Dave Palmer

November 18, 2014

5 Min Read
Keeping It Together With Bolted Joints

It's not uncommon for thousands of dollars worth of equipment to be held together by $.10 screws. Because of their low cost and high degree of standardization, screws, studs, bolts, and nuts tend to be thought of as commodity products. As a result, bolted joints too often fail to receive the level of attention they deserve in engineering design. This can lead to unfortunate consequences: if one of those $.10 screws happens to break, thousands of dollars of equipment may be rendered inoperable, and lives even may be put at risk.

First, a few notes on terminology. A bolt or screw is an externally threaded fastener with a head. The head may either be externally driven (for example, a hex head or flange head) or internally driven (for example, a socket head or button head). What's the difference between a bolt and a screw? In the old days, the word "screw" was used for fasteners that were fully threaded along their length, while fasteners that were partially threaded were called "bolts." In current usage, as defined by the Industrial Fastener Institute, a bolt threads into a nut, while a screw threads into a tapped hole. This means that the same fastener can be considered either a bolt or a screw, depending on how it's used. A stud is an externally threaded fastener without a head; in its simplest form, a threaded rod. One end of the stud usually threads into a tapped hole, while the other end threads into a nut. A joint held together by threaded fasteners is called a "bolted joint," regardless of whether the actual fasteners used are bolts, screws, or studs. In this article, I'll use the word "bolt" as a generic term to refer to externally threaded fasteners in general.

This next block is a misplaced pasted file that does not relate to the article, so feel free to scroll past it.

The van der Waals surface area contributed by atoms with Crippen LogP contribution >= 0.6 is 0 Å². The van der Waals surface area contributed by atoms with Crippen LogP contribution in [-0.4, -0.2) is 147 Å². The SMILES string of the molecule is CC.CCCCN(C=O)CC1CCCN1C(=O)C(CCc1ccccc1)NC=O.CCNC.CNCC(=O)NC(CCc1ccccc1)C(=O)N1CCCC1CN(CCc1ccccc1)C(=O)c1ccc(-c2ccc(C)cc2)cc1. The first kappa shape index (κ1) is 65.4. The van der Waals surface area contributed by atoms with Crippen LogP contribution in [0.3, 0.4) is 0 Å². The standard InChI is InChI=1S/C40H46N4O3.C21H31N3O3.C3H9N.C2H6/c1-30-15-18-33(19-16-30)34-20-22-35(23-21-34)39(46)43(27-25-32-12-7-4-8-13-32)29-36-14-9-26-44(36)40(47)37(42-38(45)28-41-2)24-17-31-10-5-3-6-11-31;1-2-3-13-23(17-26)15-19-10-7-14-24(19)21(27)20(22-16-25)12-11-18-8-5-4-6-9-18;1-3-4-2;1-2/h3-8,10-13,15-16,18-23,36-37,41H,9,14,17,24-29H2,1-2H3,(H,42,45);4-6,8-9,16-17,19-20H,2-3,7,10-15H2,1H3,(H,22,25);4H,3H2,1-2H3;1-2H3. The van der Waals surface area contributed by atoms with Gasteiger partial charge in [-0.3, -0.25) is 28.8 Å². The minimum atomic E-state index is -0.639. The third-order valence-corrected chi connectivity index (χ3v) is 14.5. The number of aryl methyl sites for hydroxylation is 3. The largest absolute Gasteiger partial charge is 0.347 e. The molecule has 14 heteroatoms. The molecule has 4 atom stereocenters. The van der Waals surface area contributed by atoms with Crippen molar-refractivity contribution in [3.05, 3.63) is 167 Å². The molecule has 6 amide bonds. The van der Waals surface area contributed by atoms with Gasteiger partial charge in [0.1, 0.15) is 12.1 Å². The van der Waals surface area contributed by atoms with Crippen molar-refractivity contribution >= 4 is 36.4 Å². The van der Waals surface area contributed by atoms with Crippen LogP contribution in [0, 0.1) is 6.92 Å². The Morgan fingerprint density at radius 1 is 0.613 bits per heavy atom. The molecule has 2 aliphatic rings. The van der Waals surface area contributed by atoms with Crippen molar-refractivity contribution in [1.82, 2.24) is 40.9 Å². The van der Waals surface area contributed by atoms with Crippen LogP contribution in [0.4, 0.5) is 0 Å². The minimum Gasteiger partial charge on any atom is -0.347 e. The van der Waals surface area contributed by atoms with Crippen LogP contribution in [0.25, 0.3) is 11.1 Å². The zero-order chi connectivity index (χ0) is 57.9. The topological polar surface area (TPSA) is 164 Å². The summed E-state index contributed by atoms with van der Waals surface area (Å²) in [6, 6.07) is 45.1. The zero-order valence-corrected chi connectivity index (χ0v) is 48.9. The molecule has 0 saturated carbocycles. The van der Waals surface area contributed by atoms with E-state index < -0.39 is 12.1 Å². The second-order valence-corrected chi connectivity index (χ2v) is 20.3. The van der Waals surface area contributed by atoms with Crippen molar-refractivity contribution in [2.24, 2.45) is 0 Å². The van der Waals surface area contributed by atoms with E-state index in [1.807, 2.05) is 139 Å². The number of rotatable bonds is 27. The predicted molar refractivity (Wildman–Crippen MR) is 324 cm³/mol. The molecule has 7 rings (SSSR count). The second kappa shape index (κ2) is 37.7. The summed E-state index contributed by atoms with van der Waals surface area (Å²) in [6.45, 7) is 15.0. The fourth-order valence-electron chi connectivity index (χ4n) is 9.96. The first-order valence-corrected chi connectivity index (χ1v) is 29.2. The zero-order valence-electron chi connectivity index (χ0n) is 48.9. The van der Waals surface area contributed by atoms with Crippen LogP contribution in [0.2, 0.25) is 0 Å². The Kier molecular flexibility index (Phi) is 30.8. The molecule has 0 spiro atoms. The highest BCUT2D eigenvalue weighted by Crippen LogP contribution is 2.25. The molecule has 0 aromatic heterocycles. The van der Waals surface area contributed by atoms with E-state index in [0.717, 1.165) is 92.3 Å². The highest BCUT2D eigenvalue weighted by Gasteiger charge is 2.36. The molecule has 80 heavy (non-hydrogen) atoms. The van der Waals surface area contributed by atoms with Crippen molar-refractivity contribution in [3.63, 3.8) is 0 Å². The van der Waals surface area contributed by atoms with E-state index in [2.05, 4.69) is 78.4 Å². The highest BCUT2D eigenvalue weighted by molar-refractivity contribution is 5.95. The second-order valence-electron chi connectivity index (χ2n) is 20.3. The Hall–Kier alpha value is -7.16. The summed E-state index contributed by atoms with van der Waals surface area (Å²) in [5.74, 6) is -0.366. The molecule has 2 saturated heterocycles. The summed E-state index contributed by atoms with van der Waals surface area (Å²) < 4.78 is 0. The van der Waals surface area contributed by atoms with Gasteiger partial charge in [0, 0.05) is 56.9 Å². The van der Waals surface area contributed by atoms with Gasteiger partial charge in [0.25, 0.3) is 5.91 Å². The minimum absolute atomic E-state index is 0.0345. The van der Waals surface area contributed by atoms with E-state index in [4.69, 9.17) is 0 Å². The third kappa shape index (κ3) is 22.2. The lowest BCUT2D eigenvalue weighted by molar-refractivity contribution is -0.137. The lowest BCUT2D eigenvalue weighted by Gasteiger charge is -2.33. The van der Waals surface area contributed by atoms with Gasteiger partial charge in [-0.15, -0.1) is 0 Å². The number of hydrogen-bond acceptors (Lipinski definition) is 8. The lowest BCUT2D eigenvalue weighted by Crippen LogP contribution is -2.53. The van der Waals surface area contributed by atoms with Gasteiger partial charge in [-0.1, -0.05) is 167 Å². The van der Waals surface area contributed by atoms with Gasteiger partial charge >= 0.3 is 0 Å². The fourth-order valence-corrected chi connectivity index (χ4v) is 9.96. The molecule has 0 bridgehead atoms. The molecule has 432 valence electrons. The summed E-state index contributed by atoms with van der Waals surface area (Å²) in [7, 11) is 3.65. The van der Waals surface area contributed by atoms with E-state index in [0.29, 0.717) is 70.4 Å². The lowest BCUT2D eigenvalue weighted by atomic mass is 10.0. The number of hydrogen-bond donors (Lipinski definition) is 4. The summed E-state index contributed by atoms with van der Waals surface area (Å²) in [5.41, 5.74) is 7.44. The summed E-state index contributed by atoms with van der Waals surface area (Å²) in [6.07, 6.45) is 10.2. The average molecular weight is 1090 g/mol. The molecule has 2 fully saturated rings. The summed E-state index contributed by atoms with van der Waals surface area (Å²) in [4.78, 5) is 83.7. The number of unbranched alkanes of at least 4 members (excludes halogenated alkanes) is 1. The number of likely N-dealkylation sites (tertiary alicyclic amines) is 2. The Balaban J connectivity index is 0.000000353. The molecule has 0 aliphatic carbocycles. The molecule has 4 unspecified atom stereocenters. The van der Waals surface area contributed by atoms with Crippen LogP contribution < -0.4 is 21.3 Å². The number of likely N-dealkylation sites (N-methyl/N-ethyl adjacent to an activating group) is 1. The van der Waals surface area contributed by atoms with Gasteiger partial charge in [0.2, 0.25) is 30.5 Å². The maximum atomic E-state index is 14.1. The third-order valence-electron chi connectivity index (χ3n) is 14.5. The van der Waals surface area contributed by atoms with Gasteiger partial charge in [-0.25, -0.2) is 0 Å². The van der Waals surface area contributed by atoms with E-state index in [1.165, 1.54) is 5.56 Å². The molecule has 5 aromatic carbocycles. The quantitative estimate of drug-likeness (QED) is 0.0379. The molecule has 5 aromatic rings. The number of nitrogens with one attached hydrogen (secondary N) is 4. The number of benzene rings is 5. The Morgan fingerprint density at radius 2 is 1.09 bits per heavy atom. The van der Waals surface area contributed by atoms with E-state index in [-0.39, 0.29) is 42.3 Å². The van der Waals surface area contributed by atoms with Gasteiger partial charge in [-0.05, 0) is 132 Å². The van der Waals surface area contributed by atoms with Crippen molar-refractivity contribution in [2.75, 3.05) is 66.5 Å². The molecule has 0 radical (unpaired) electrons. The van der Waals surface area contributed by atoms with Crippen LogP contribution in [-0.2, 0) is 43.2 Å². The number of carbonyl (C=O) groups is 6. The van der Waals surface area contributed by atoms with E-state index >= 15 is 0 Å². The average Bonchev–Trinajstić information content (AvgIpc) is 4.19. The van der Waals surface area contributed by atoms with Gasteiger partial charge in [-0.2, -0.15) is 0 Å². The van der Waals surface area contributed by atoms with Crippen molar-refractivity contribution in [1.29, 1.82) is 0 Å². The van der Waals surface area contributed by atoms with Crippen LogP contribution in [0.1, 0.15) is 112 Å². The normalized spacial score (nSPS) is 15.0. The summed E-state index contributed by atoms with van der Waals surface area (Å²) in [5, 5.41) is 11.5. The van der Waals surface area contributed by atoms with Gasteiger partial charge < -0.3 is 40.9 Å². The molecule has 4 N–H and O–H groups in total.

How do bolted joints work? Tightening the bolt by applying a torque causes it to stretch elastically, like a spring or rubber band. The tension force in the bolt (usually called "pre-load" or "clamp load") is balanced by an equal and opposite compressive force in the joint. These forces keep the surfaces being joined from being separated by an external load. Unless the applied load exceeds the bolt tension, the surfaces will be held tightly together.

Related articles on DesignNews.com

The amount of clamp load generated for a given amount of stretch depends on the bolt's stiffness, which, for bolts made out of the same material, is proportional to the square of the bolt's diameter. For example, a half-inch bolt will have about four times the amount of clamp load as a quarter-inch bolt with the same amount of stretch.

Since clamp load is only produced by elastic stretching of the bolt, stretching the bolt beyond the point at which it begins to permanently deform won't produce any additional clamp load. Therefore, the maximum amount of clamp load a given bolt can provide is limited by its yield strength. In the fastener world, this is sometimes referred to as "proof load." In previous times, it was tested by measuring the length of a bolt before and after pulling on it with a certain amount of force. If the length was the same before and after, this was proof that the strength of the bolt was adequate (hence the term "proof load"). These days, it's more commonly tested by performing a tensile test on the bolt. The yield strength is then determined from the stress-strain curve.